Women in their 50s get sitcom Botox: The Roommate opens the Shadow season. A review.

Coralie Cairns, Nadien Chu in The Roommate, Shadow Theatre. Photo by Marc J Chalifoux.

By Liz Nicholls, 12thnight.ca

It’s impossible to know anything about the season-opening two-hander comedy at Shadow Theatre — including its title — without thinking of Neil Simon’s The Odd Couple (female version).

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The Roommate, by the young (and multi-award-winning) American playwright Jen Silverman, brings together two mismatched characters sharing a house in Iowa. The only thing this high-contrast pair have in common is that they’re both women and both in their ‘50s.

Sharon (Coralie Cairns) is the local, a recent divorcée in a place that is, as she says earnestly, “known for corn. And space.” She’s advertised for a roommate, and gets Robyn (Nadien Chu), an urbanite direct from the Bronx — ex-potter, ex-slam poet, ex- (and possibly not so ex-) a lot of edgier activities.

“What do you do?” Robyn asks in response to a persistent questioning from Sharon. “I’m retired,” says Sharon. “From what?” “My marriage.” Now, there’s a Simon-esque sitcom line if there ever was one. And The Roommate is peppered liberally with others.

So why is a gay vegan pot-smoking New Yorker in the Iowa boondocks anyhow? “I thought I’d raise bees,” Robyn says, citing the salutary benefits of “restorative manual labour.”

Sharon’s main activity is phoning her unresponsive son in New York. He’s a fashion designer, and according to Sharon, certainly not gay. Absolutely not; he has a girlfriend. Who happens to be a lesbian. Iowa must be the land where time has stopped, and everyone pronounces homosexual with all its syllables intact and equally weighted. Robyn’s main activity is evading questions, and smoking, cigs and also pot. 

Nadien Chu, Coralie Cairns in The Roommate. Photo by Marc J Chalifoux.

The real curiosity of The Roommate is that, although it’s of recent vintage and by a young playwright whose archive seems full of sassy titles (Collective Rage: A Play In Five Betties), it feels somehow dated. New Yorker shocked that Iowans don’t lock their doors: it doesn’t feel very fresh as comic material. What? They make milk out of almonds? There’s something they don’t sell at the gas station. Similarly a scene where someone prim smokes dope and gets high was past its best-before date some time ago (I’m sure there’s one in Shakespeare somewhere). It takes a certain fortitude to commit to a contemporary scene where one character says “drugs” and the other counters “medicinal herbs.” Bravo Cairns and Chu; they step up, in exemplary fashion.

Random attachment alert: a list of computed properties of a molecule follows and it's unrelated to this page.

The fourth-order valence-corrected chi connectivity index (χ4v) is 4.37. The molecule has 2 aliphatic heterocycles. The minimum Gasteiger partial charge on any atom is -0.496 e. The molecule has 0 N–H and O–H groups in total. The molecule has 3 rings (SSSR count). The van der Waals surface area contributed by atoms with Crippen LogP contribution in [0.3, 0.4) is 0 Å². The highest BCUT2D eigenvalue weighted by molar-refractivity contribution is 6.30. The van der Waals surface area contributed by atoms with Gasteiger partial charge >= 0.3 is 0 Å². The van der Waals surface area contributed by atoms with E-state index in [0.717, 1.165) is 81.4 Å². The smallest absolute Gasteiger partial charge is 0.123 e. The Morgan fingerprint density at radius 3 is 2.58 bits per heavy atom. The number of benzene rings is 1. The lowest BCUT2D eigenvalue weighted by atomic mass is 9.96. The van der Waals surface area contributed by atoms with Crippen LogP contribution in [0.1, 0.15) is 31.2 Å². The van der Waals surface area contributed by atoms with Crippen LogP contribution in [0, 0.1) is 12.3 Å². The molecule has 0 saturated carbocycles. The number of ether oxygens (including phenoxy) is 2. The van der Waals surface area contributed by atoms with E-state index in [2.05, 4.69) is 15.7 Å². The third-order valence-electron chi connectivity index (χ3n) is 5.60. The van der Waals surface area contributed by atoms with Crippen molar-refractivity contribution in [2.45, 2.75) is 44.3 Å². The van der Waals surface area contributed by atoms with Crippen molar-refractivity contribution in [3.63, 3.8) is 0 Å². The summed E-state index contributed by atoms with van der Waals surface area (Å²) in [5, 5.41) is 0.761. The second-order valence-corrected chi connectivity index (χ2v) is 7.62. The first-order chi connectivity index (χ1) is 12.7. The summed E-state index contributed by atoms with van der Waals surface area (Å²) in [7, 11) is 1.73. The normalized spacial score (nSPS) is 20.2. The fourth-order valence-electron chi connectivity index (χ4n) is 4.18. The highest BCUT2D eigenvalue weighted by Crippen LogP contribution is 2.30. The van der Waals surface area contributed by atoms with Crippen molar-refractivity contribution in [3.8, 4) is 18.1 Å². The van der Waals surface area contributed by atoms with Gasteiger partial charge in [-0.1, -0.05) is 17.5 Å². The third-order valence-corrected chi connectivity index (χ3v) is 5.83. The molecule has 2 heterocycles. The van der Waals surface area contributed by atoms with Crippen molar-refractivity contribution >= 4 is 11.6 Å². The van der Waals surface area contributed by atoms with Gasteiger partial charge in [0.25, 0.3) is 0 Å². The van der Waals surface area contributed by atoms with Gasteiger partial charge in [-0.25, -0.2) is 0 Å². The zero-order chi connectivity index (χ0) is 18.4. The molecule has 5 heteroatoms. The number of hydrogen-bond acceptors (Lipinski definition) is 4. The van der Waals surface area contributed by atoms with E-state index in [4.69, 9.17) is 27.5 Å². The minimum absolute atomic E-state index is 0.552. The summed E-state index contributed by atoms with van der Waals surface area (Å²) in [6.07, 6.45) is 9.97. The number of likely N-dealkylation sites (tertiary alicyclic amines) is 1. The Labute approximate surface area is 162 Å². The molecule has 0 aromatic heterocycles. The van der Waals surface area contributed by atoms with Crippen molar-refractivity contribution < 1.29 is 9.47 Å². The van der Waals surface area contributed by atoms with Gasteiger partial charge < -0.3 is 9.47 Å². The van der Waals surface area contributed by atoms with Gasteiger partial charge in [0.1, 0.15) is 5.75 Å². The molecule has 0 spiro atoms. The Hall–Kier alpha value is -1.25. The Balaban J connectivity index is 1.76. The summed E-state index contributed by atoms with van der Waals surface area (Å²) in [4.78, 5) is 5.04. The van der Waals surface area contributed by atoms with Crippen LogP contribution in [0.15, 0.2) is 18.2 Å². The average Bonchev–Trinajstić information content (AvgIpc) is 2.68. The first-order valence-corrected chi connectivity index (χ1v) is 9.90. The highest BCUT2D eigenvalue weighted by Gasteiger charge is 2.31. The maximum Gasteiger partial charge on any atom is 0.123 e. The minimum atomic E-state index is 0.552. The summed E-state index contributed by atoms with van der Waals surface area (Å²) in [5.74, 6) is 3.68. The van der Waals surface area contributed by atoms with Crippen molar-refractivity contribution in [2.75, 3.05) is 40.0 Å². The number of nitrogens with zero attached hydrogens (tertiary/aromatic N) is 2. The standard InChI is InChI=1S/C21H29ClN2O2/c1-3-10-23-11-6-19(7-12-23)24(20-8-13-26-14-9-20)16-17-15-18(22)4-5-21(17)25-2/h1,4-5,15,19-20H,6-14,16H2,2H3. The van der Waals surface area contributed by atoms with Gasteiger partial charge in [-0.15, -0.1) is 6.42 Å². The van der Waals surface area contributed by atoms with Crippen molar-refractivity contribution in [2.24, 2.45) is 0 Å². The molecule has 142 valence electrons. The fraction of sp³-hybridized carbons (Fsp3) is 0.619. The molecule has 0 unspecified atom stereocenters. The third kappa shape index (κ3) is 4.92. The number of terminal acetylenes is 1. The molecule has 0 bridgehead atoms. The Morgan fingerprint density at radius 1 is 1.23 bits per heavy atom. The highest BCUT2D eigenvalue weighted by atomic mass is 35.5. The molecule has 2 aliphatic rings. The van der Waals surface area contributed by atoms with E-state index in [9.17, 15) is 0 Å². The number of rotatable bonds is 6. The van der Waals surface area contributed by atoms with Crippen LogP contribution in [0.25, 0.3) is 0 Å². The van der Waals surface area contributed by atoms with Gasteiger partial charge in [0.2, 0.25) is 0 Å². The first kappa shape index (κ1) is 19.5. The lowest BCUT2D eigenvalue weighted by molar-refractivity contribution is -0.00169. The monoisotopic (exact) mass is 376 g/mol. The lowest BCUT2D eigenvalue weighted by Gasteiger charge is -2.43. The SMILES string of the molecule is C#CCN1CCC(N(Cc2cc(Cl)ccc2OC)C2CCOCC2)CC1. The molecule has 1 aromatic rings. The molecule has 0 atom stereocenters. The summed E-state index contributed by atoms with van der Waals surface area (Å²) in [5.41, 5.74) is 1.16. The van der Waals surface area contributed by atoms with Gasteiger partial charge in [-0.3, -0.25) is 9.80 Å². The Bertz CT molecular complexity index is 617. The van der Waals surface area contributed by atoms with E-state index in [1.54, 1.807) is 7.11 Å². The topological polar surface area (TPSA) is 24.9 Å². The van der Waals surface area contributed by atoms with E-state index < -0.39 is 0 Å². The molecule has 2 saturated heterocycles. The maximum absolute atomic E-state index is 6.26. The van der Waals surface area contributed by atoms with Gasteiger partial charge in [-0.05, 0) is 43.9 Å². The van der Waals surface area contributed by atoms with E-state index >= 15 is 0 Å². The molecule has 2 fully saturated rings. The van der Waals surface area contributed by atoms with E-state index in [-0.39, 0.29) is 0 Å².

The idea that it’s never too late to get a sense of adventure and make radical changes in your life is, however, evergreen in theatre: the leaves never fall off. This development, with its whiffs of Thelma and Louise and (as billed) Breaking Bad, happens in a way that’s so surprising it actually feels unbelievable here. I sure didn’t see it coming.

Anyhow, in short the stars of Nancy McAlear’s lively and handsome production are up against some pretty well-trod theatrical inspirations. And they devote themselves in a selfless way to making a thinnish play generate some heart from the age and gender of the characters. 

As the voluble Sharon, Cairns has a kind of tentative, daffy cordiality to her. Sharon is eager to please, forever trying to conceal that she’s shocked by what she’s managed to pry out from her new roommate. Her amusingly earnest way of processing new information in an effort to be non-judgmental will make you smile. So will her outfit (designer: Trevor Schmidt), in neutral colours and buttoned assiduously to the neck. 

As the worldly New Yorker with a secret-crammed past, Chu’s performance, never over-played, shows striking restraint and smart comic timing. Her answer to Sharon’s question “what do you write about?” is a look so nuanced — tinged with a grimace, superiority and a soupçon of amusement — that seasoned slam poets everywhere will feel the sympathetic vibe in their molars.    

McAlear’s production moves this pair expertly around an impressively bright, airy, antiseptically clean two-storey set designed by Daniel vanHeyst. The semi-lit choreographed scene changes are fun. And the music composed and assembled by Leif Ingebrigtsen is tied to character in witty ways.

There’s fun to be had, watching what the Shadow forces make of the play. It’s the play itself that makes you wonder.

REVIEW

The Roommate

Theatre: Shadow

Written by: Jen Silverman

Directed by: Nancy McAlear

Starring: Coralie Cairns, Nadien Chu

Where: Varscona Theatre, 10329 83 Ave.

Running: through Nov. 10

Tickets: 780-434-5564, shadowtheatre.org

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